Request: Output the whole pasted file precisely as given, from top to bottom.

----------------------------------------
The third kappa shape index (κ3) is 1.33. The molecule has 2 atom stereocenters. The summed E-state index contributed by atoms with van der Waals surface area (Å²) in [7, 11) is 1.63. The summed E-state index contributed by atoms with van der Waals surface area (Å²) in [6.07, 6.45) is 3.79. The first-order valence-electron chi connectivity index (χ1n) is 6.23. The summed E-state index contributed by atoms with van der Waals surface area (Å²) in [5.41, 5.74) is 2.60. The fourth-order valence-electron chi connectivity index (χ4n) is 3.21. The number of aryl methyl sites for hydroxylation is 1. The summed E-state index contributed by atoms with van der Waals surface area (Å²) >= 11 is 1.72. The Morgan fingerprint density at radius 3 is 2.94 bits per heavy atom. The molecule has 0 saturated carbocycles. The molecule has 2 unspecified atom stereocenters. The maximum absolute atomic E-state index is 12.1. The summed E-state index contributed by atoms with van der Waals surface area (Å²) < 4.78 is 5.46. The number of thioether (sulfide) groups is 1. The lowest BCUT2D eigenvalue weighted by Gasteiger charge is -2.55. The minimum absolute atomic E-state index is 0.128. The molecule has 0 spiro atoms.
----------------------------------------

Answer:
The third kappa shape index (κ3) is 1.33. The molecule has 2 atom stereocenters. The summed E-state index contributed by atoms with van der Waals surface area (Å²) in [7, 11) is 1.63. The summed E-state index contributed by atoms with van der Waals surface area (Å²) in [6.07, 6.45) is 3.79. The first-order valence-electron chi connectivity index (χ1n) is 6.23. The summed E-state index contributed by atoms with van der Waals surface area (Å²) in [5.41, 5.74) is 2.60. The fourth-order valence-electron chi connectivity index (χ4n) is 3.21. The number of aryl methyl sites for hydroxylation is 1. The summed E-state index contributed by atoms with van der Waals surface area (Å²) >= 11 is 1.72. The Morgan fingerprint density at radius 3 is 2.94 bits per heavy atom. The molecule has 0 saturated carbocycles. The molecule has 2 unspecified atom stereocenters. The maximum absolute atomic E-state index is 12.1. The summed E-state index contributed by atoms with van der Waals surface area (Å²) < 4.78 is 5.46. The number of thioether (sulfide) groups is 1. The lowest BCUT2D eigenvalue weighted by Gasteiger charge is -2.55. The minimum absolute atomic E-state index is 0.128. The molecule has 0 spiro atoms.